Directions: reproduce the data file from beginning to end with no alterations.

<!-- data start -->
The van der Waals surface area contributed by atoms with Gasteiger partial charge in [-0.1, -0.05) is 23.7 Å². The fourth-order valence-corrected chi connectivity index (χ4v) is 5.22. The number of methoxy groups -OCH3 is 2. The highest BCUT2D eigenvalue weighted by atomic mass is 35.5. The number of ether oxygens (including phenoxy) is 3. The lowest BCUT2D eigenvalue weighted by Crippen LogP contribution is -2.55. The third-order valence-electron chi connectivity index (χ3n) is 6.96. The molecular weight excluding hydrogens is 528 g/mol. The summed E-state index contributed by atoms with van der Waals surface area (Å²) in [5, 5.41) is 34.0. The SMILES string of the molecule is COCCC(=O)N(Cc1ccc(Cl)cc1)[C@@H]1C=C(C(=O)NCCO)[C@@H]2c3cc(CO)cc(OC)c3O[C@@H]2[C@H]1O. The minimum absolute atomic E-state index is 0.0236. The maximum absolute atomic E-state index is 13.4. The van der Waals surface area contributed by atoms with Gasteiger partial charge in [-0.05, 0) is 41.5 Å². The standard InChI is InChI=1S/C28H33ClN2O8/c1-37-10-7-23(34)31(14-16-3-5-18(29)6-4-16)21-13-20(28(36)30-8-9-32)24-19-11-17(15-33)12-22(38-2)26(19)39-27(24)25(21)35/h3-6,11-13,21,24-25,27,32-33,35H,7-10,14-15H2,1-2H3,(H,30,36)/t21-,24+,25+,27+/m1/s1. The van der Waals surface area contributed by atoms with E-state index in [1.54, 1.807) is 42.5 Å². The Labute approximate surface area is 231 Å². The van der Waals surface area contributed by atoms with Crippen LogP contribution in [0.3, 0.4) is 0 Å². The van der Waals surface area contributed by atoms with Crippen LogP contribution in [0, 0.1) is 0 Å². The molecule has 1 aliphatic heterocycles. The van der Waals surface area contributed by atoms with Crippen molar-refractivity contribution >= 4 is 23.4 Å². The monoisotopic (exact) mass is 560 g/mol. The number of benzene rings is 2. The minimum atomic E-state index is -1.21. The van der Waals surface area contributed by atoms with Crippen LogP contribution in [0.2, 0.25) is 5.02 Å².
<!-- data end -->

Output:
The van der Waals surface area contributed by atoms with Gasteiger partial charge in [-0.1, -0.05) is 23.7 Å². The fourth-order valence-corrected chi connectivity index (χ4v) is 5.22. The number of methoxy groups -OCH3 is 2. The highest BCUT2D eigenvalue weighted by atomic mass is 35.5. The number of ether oxygens (including phenoxy) is 3. The lowest BCUT2D eigenvalue weighted by Crippen LogP contribution is -2.55. The third-order valence-electron chi connectivity index (χ3n) is 6.96. The molecular weight excluding hydrogens is 528 g/mol. The summed E-state index contributed by atoms with van der Waals surface area (Å²) in [5, 5.41) is 34.0. The SMILES string of the molecule is COCCC(=O)N(Cc1ccc(Cl)cc1)[C@@H]1C=C(C(=O)NCCO)[C@@H]2c3cc(CO)cc(OC)c3O[C@@H]2[C@H]1O. The minimum absolute atomic E-state index is 0.0236. The maximum absolute atomic E-state index is 13.4. The van der Waals surface area contributed by atoms with Gasteiger partial charge in [-0.05, 0) is 41.5 Å². The standard InChI is InChI=1S/C28H33ClN2O8/c1-37-10-7-23(34)31(14-16-3-5-18(29)6-4-16)21-13-20(28(36)30-8-9-32)24-19-11-17(15-33)12-22(38-2)26(19)39-27(24)25(21)35/h3-6,11-13,21,24-25,27,32-33,35H,7-10,14-15H2,1-2H3,(H,30,36)/t21-,24+,25+,27+/m1/s1. The van der Waals surface area contributed by atoms with E-state index in [1.54, 1.807) is 42.5 Å². The Labute approximate surface area is 231 Å². The van der Waals surface area contributed by atoms with Crippen LogP contribution in [0.3, 0.4) is 0 Å². The van der Waals surface area contributed by atoms with Crippen LogP contribution in [0, 0.1) is 0 Å². The molecule has 1 aliphatic heterocycles. The van der Waals surface area contributed by atoms with Crippen molar-refractivity contribution >= 4 is 23.4 Å². The monoisotopic (exact) mass is 560 g/mol. The number of benzene rings is 2. The minimum atomic E-state index is -1.21. The van der Waals surface area contributed by atoms with Crippen LogP contribution in [0.2, 0.25) is 5.02 Å².